Life is organic on this earth. Paradoxically organic is now a new way of life on this very same earth. In the need for plenty we have resorted to cultivation of food using chemical fertilizers and pesticides. However, it has taken a toll on our health and well-being. Now the labels boasting ‘organically grown’ demand a premium price on it in the market as if it is something flown in from another planet. The original practice mankind followed to grow and eat food has now become a fashion only rich can afford.
That is the story consumer talks about organic farming and food. What about the story at the other end of this ‘going back to organic’?
Here are 2 stories of organic farming from the rural locales of West Bengal:
Food Security, Socio-Economic Equality For Rural BPL Families, But No Access To Premium Market or Supply Chain
Sutapa Mandal lives in the Sandeshkhali block of Sunderbans, in north 24 Parganas in West Bengal. She belongs to a farmer family and grew up learning farming from her parents. Her in-laws’ own around 1 acre of land. Her father in law would farm using chemical fertilizers and pesticides. Sutapa took part in a Self Help Group training and came to know about the benefits of organic farming. She also learnt about the health hazards of chemical farms related to orthopedic, diabetic and ophthalmic problems. When her husband started suffering from joint pain and problem of excess uric acid in his blood, she realized it could be due to the chemicals in her farm produce. She convinced her in-laws to convert in to organic farming.
She now uses compost ashes of hay for cooking, and the excreta of ducks, cow dung and cow urine, leaves and trimmed parts of creepers on the fencing of her house. These are dug in two man-size pits and left undisturbed for a year to compost. Sutapa also uses Miracle solution and vermicomposting in her farming.
She has two fishing ponds, twenty five ducks, two cows, ten goats and grows vegetables and paddy on the rest of the land.
Now I don’t need to buy rice, vegetable, eggs, milk and fish from the market. The growth and taste of my farm produce have also improved a lot. Our health is much better now, says Sutapa. It has given her family food security and helped her save money on her household food budget. She also manages to earn a few extra bucks everyday by selling eggs and the other items of her farm at the local market. However, Sutapa and the other households in her village who have opted for organic farming are not able to sell the excess produce at a premium price.
“We fail to compete with chemically grown farm produce which looks attractive, with no insects. People lack awareness and still do not believe in the benefits of organic farming. Hence the customers in the local market are not ready to pay extra price for it. There is no support from government or any NGO to sell our products at a better price. These are perishable items. There is no facility for storage or there is no logistical support for supplying it to cities. Hence we are forced to sell the extra produce at the same price as chemically grown farm produce. It is quite disappointing as organic farming is very labour intensive and we expect to earn a better price”, rues Sutapa.
Under the Swarnajayanti Gram Swarojgar Yojana (SGSY) launched by Government of India in 1999, Self Help Groups or SHGs were formed and training and financial aid were provided through NGOs, banks and financial institutions to these groups to augment their capacity for a sustainable livelihood and income. Mr Mukut Roy Chowdhury in the capacity of a Fisheries Extention Officer posted at the Sunderban took the initiative to help form SHGs of rural women and train them into organic farming as an alternative livelihood.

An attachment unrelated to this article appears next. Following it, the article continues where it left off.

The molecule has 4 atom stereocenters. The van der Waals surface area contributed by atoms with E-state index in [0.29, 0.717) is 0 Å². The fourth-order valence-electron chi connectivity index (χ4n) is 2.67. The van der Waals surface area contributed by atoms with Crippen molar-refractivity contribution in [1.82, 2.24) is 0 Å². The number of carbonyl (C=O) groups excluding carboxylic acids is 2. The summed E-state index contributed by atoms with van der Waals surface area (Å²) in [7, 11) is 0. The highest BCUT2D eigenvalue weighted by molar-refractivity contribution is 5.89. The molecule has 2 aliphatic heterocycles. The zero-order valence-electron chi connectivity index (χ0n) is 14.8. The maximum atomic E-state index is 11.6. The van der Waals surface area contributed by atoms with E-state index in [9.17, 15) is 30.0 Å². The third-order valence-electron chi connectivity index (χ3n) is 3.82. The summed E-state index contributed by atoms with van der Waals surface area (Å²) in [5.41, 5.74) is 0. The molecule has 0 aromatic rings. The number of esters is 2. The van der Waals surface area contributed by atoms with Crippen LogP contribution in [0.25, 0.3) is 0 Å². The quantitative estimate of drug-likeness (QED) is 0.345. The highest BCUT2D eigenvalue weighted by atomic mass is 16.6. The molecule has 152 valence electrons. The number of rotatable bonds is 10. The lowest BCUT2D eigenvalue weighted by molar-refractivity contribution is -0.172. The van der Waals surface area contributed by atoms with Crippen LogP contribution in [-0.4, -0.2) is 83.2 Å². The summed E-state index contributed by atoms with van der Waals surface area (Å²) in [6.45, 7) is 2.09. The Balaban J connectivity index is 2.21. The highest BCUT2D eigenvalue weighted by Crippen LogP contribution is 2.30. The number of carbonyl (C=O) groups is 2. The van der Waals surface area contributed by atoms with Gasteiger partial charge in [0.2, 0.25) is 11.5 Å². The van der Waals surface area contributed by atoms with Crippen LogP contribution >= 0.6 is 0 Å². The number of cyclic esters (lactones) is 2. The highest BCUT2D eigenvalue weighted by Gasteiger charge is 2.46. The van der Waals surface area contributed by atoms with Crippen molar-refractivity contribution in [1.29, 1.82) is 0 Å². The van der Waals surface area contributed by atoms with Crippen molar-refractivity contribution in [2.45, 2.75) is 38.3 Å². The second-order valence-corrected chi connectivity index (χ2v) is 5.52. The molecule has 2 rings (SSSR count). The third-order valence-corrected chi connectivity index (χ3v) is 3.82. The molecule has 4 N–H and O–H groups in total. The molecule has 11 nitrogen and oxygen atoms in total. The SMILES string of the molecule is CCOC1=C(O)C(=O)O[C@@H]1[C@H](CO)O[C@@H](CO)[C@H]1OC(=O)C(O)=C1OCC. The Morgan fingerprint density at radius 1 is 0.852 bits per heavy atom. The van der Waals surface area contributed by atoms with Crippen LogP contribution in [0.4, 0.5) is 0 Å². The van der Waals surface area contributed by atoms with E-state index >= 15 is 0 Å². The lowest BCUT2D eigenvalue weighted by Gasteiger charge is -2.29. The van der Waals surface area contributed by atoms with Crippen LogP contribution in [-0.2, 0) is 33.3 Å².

“Most of these women living in small islands in Sunderban area were running the household by fishing in rivers, creeks and canals as their husbands were away in far off cities in Maharashtra, Karnataka, Kerala working as construction labourers. Fishing became prohibited and they were on the verge of starvation and utter poverty. They did not have the money to invest in chemical farming as well. They were not educated to utilize whatever land was available to them to grow more than one crop a year. They were mostly Below Poverty Level (BPL) families. However, once they were trained in organic farming in the available patch of land around their houses, irrespective of the size of the land, they started growing enough produce to at least feed their family and thus food security was ensured for them,” explains Mr Roy Chowdhury.
Like Sutapa, some of them also earn around 15 to 20 thousand in a month by selling organically grown vegetables, albeit in the same price as chemically grown vegetables.
Increased food security and some additional income has improved the socio-economic status of women in their family and the community. The men are gradually leaving working as labourers in cities and joining their wives in farming. It is also improving the quality of their family life.
This is not activism. This is a social movement. It can eliminate hunger and raise income through awareness, motivation and training, emphasizes Mr Mukut Roy Chowdhury, who in his tenure as a government official helped form thousands of SHGs opting for organic farming and fishing.
However, as far as getting better price for their organic farm produce is concerned, Mr Roy Chowdhury does not believe the farmers are totally at a loss; he says if they count the money they are saving by not having to invest in chemical fertilizers and pesticide and also not having to buy food from the market, they are indeed earning extra even though they are selling it at the same price of chemically grown farm produce. He also feels certification of these village women and their knowledge of organic farming which they have acquired from intensive training is necessary to increase their authenticity and negotiating power.
Same is the story of Rekha Ray and Sitamani Tirke from Ghosh Pukur gram panchayat at Hashida block in Siliguri sub-division of Darjeeling district.